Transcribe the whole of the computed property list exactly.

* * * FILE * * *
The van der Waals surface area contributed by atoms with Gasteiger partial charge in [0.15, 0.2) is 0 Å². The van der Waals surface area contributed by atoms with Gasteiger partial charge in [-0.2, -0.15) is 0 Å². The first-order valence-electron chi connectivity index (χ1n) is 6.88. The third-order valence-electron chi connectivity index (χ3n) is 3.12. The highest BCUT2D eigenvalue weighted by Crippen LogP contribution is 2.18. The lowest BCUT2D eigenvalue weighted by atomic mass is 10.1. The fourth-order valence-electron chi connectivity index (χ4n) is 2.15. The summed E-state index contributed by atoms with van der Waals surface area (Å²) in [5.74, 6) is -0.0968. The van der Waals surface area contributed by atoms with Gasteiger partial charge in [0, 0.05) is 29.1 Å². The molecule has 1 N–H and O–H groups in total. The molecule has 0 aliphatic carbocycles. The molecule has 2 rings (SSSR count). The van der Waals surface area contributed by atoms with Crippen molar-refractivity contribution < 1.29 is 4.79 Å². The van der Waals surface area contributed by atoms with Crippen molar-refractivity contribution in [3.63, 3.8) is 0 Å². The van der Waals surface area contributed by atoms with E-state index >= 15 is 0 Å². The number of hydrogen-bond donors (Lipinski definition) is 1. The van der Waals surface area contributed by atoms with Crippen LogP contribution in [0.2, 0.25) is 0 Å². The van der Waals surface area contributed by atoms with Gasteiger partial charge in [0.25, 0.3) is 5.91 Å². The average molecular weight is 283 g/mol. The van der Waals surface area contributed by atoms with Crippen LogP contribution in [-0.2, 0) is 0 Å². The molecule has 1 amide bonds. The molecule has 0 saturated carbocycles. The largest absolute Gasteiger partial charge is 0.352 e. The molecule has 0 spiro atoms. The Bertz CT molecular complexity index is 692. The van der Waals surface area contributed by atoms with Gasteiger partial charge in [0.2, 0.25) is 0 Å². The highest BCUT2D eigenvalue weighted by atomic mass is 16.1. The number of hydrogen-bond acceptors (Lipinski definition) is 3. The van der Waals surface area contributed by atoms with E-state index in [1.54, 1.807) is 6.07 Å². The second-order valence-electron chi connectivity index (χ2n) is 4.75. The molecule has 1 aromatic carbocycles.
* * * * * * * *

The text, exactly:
The van der Waals surface area contributed by atoms with Gasteiger partial charge in [0.15, 0.2) is 0 Å². The van der Waals surface area contributed by atoms with Gasteiger partial charge in [-0.2, -0.15) is 0 Å². The first-order valence-electron chi connectivity index (χ1n) is 6.88. The third-order valence-electron chi connectivity index (χ3n) is 3.12. The highest BCUT2D eigenvalue weighted by Crippen LogP contribution is 2.18. The lowest BCUT2D eigenvalue weighted by atomic mass is 10.1. The fourth-order valence-electron chi connectivity index (χ4n) is 2.15. The summed E-state index contributed by atoms with van der Waals surface area (Å²) in [5.74, 6) is -0.0968. The van der Waals surface area contributed by atoms with Gasteiger partial charge in [0, 0.05) is 29.1 Å². The molecule has 1 N–H and O–H groups in total. The molecule has 0 aliphatic carbocycles. The molecule has 2 rings (SSSR count). The van der Waals surface area contributed by atoms with Crippen molar-refractivity contribution < 1.29 is 4.79 Å². The van der Waals surface area contributed by atoms with Crippen molar-refractivity contribution in [3.63, 3.8) is 0 Å². The van der Waals surface area contributed by atoms with E-state index >= 15 is 0 Å². The number of hydrogen-bond donors (Lipinski definition) is 1. The van der Waals surface area contributed by atoms with Crippen LogP contribution in [0.2, 0.25) is 0 Å². The van der Waals surface area contributed by atoms with Gasteiger partial charge in [0.25, 0.3) is 5.91 Å². The average molecular weight is 283 g/mol. The van der Waals surface area contributed by atoms with Crippen LogP contribution in [-0.2, 0) is 0 Å². The molecule has 1 amide bonds. The molecule has 0 saturated carbocycles. The largest absolute Gasteiger partial charge is 0.352 e. The molecule has 0 spiro atoms. The Bertz CT molecular complexity index is 692. The van der Waals surface area contributed by atoms with Gasteiger partial charge in [0.2, 0.25) is 0 Å². The highest BCUT2D eigenvalue weighted by atomic mass is 16.1. The number of hydrogen-bond acceptors (Lipinski definition) is 3. The van der Waals surface area contributed by atoms with E-state index in [1.54, 1.807) is 6.07 Å². The second-order valence-electron chi connectivity index (χ2n) is 4.75. The molecule has 1 aromatic carbocycles.